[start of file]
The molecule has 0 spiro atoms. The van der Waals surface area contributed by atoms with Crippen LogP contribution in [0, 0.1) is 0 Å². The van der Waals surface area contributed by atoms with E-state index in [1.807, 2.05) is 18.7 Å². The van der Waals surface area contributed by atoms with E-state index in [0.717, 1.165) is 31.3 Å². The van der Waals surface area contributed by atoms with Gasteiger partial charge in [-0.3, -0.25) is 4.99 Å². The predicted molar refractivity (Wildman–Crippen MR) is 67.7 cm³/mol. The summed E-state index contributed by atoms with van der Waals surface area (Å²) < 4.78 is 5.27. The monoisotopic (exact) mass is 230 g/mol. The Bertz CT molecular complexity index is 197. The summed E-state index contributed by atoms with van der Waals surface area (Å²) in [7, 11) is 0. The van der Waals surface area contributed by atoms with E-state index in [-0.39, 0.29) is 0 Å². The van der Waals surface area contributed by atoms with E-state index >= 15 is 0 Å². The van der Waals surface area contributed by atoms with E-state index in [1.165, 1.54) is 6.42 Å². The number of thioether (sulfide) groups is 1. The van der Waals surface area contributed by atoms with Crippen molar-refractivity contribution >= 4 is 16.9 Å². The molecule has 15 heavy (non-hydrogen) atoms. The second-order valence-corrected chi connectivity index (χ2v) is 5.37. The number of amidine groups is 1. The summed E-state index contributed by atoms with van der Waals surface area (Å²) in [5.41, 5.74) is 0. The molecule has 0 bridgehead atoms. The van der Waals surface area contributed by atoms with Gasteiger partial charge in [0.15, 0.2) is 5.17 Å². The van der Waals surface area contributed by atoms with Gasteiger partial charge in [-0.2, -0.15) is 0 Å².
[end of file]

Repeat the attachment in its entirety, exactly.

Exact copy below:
The molecule has 0 spiro atoms. The van der Waals surface area contributed by atoms with Crippen LogP contribution in [0, 0.1) is 0 Å². The van der Waals surface area contributed by atoms with E-state index in [1.807, 2.05) is 18.7 Å². The van der Waals surface area contributed by atoms with E-state index in [0.717, 1.165) is 31.3 Å². The van der Waals surface area contributed by atoms with Gasteiger partial charge in [-0.3, -0.25) is 4.99 Å². The predicted molar refractivity (Wildman–Crippen MR) is 67.7 cm³/mol. The summed E-state index contributed by atoms with van der Waals surface area (Å²) < 4.78 is 5.27. The monoisotopic (exact) mass is 230 g/mol. The Bertz CT molecular complexity index is 197. The summed E-state index contributed by atoms with van der Waals surface area (Å²) in [7, 11) is 0. The van der Waals surface area contributed by atoms with E-state index in [-0.39, 0.29) is 0 Å². The van der Waals surface area contributed by atoms with E-state index >= 15 is 0 Å². The van der Waals surface area contributed by atoms with E-state index in [1.165, 1.54) is 6.42 Å². The number of thioether (sulfide) groups is 1. The van der Waals surface area contributed by atoms with Crippen molar-refractivity contribution >= 4 is 16.9 Å². The molecule has 15 heavy (non-hydrogen) atoms. The second-order valence-corrected chi connectivity index (χ2v) is 5.37. The number of amidine groups is 1. The summed E-state index contributed by atoms with van der Waals surface area (Å²) in [5.41, 5.74) is 0. The molecule has 0 bridgehead atoms. The van der Waals surface area contributed by atoms with Gasteiger partial charge in [0.15, 0.2) is 5.17 Å². The van der Waals surface area contributed by atoms with Gasteiger partial charge in [-0.2, -0.15) is 0 Å².